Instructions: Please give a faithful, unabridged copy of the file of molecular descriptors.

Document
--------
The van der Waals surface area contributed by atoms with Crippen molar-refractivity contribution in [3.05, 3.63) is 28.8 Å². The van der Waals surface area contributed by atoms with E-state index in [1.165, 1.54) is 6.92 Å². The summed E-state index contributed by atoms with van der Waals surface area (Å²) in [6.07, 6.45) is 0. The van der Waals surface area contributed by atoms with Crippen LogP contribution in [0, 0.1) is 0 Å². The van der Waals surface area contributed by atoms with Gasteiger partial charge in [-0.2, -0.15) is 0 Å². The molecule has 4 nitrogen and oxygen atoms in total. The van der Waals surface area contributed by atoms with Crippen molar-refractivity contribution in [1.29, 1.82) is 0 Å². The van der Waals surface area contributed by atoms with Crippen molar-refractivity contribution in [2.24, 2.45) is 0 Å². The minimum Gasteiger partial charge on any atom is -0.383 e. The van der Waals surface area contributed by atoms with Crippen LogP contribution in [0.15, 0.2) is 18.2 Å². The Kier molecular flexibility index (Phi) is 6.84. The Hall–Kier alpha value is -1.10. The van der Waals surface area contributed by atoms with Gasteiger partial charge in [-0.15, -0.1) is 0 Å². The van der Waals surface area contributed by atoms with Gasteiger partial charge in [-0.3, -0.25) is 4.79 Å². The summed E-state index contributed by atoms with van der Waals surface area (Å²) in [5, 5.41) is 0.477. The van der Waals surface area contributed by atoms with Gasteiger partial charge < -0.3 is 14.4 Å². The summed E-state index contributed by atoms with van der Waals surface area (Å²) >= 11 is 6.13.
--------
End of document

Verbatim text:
The van der Waals surface area contributed by atoms with Crippen molar-refractivity contribution in [3.05, 3.63) is 28.8 Å². The van der Waals surface area contributed by atoms with E-state index in [1.165, 1.54) is 6.92 Å². The summed E-state index contributed by atoms with van der Waals surface area (Å²) in [6.07, 6.45) is 0. The van der Waals surface area contributed by atoms with Crippen LogP contribution in [0, 0.1) is 0 Å². The van der Waals surface area contributed by atoms with Gasteiger partial charge in [-0.2, -0.15) is 0 Å². The molecule has 4 nitrogen and oxygen atoms in total. The van der Waals surface area contributed by atoms with Crippen molar-refractivity contribution in [1.29, 1.82) is 0 Å². The van der Waals surface area contributed by atoms with Crippen molar-refractivity contribution in [2.24, 2.45) is 0 Å². The minimum Gasteiger partial charge on any atom is -0.383 e. The van der Waals surface area contributed by atoms with Crippen LogP contribution in [0.15, 0.2) is 18.2 Å². The Kier molecular flexibility index (Phi) is 6.84. The Hall–Kier alpha value is -1.10. The van der Waals surface area contributed by atoms with Gasteiger partial charge in [-0.15, -0.1) is 0 Å². The van der Waals surface area contributed by atoms with Gasteiger partial charge in [-0.3, -0.25) is 4.79 Å². The summed E-state index contributed by atoms with van der Waals surface area (Å²) in [5, 5.41) is 0.477. The van der Waals surface area contributed by atoms with Gasteiger partial charge < -0.3 is 14.4 Å². The summed E-state index contributed by atoms with van der Waals surface area (Å²) >= 11 is 6.13.